Saturday, 10 December 2016

ACQ Prep Work: Part 5 - The necessities.

Fortune favors the brave, the bold – and the prepared, the well-armed and the well-endowed...

Hello and welcome to the part 5 of the [ACQ Prep Work] article series. Today, for the final part of the series, we will be looking at the necessary accessories a player should bring when attending the Asia Champion Qualifiers Winter 2017 (Singapore) on Sunday.

1) Your deck

It would be a good time to ensure that your deck is properly sleeved (again), and the side showing the card's artwork is transparent, without any designs or even a Matt surface. The back side of the card must also be opaque.

It would also be appropriate to clear your deck box of any miscellaneous cards, be it your loose commons from the pack or just spare cards that you previously wanted to include in your deck. Apart from preventing any confusion (where you may accidentally shuffle it in) or misunderstanding (which may lead to game losses when your decklist is incorrectly matched to your deck), it is against the tournament rules to include cards that are not meant to be in your deck in your deck box.

Unofficial tokens are also unaccepted in a major tournament like the Asia Championship Qualifiers. Tokens, regardless of designs, can be used for the tournament as long as they are marked as [TOKEN].

Lastly, go through your deck again and make any last minute changes you want to, without forgetting to make the same alterations on your physical decklist as well. Do not be like me, who forgotten to include a key vital component card into the Extra Deck and go ahead to start the day.

2) Decklist

Personally, I would strongly suggest to include the set number of cards as opposed to the name of cards. Apart from the lengthy names, there may be some discrepancies between the official English names and the fan-translated names of cards. Although it should be noted that a decklist enlisting the card names will also be accepted.

If you are feeling hardworking and have the free time, it won't hurt to write down BOTH the set name and the card name. A for effort~

Nevertheless, regardless of which sequence you decide to pen down, do write legibly and stick with it throughout the entire deck list. If not, you have the option of typing out the decklist before printing it out. Do, of course, always adhere to the limit and restrictions of the game, such as the 60card limit for the Main Deck and the 15card limit of the Side & Extra Deck.

3) Accessories.
  1. Pen & Paper - The officially accepted method for recording lifepoints and resolving lifepoints dispute. You can bring a calculator along to help with the calculations, but do record all changes, black and white, on the paper. Phones are generally disallowed to prevent cheating and communication between spectators and players. Hence, I would advise you to bring a physical calculator. Now would be a good time to pick up that graphic calculator you tossed aside after your exams concluded, students.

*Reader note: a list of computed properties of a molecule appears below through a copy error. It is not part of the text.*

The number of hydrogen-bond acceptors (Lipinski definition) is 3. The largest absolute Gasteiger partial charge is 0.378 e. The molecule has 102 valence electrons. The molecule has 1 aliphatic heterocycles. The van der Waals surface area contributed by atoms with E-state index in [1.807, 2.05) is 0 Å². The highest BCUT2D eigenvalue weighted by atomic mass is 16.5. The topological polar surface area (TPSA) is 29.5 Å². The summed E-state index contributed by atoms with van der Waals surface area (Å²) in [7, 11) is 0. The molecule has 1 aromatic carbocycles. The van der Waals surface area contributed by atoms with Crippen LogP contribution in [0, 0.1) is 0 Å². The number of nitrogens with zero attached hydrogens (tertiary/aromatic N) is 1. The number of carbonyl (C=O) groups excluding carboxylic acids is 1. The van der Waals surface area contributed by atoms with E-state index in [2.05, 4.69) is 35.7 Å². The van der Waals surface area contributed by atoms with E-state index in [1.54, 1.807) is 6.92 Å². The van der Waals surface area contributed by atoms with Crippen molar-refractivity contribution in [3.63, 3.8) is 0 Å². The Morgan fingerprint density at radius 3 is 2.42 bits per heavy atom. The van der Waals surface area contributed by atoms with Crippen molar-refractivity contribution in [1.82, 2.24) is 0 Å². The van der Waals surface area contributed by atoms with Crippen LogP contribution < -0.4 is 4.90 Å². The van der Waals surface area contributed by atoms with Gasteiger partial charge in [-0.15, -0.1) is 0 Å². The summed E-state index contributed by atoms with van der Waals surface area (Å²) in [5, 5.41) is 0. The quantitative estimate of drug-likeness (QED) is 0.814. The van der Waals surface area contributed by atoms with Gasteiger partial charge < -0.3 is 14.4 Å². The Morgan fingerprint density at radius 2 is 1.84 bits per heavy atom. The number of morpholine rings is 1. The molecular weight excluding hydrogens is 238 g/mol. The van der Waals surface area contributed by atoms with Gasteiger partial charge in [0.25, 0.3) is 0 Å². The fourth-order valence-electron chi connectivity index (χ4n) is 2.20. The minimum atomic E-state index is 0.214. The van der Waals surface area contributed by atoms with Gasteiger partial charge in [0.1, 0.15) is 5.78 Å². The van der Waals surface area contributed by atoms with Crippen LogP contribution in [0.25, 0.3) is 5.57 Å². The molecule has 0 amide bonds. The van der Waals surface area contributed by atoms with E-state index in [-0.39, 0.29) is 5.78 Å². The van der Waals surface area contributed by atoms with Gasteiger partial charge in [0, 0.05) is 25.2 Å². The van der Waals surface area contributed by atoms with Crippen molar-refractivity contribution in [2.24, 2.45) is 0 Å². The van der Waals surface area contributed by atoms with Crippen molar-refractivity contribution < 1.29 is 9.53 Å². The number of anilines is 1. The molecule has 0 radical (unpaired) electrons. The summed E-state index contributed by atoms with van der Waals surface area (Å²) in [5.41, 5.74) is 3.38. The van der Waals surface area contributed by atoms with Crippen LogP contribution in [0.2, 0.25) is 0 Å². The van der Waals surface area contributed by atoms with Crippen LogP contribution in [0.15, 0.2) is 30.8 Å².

2. Dice, Tokens, Coin - For players who has cards that require them for the resolution and decision of effects. Dices are also important in deciding which player takes the lead, and at the same time, can act as a count for cards generating counters.
  3. Duelist ID - Remember your Duelist ID number and apply for an account if you have not already. 
  4. Sleeves - Once again, check that your sleeves are properly placed and inserted, with every sleeve being identical and no 'wear-and-tear' markings to differentiate them from one another. Additionally, prepare spare sleeves in an event that your sleeves are damaged in the middle of the day and also, if you are ordered to change your sleeves after being called out for possessing a marked sleeve.
4) Personal equipment
  • For the ill, do not forget to bring along your personal medication, if any. 
  • Due to the lack of lunch breaks and time to consume your meals, a smart move would be to pack energy bars and energy drinks or even a packet lunch to last you throughout the day. Otherwise, you will be left rushing between fast food restaurants and the event venue between your rounds.
  • A timer or watch can be used to keep track of time, a water bottle to prevent yourself from dying of thirst and a jacket to protect you from freezing to death.
5) Knowledge

Finally, learn and know where the event venue is located at, including the walking & public transport route you plan to take to reach there. In the off chance that things go south on the day itself, be prepared to embark on your alternative plan to reach the event site. Set your alarm and wake up in time. Don't play the risky game of shutting your eyes after you silenced your alarm. Wake up for ACQ and play the salty game of Yu-Gi-Oh instead.

For smokers desperate for a smoke between rounds, you would probably be interested in the location of the nearest smoking corner.

At this point, we shall end the ACQ Prep Work article series. I started this series out on a spur of the moment, remembering how lost and unprepared I was for my first premier event back in December 2012. The competitive scene being filled with Dragon Rulers didn't helped much either; it felt like barking wolves hunting and preying on a lost lamb like me piloting a crippled-by-banlist Chaos Dragon deck.

Know what to expect of the metagame, the competitive scene, the environment & situation and lastly, manage your own expectations and goals on how far you wish to achieve for the event.

On that note, Dueling "C" wishes everyone the best of luck. Play nice, and have fun dueling.

No comments:

Post a Comment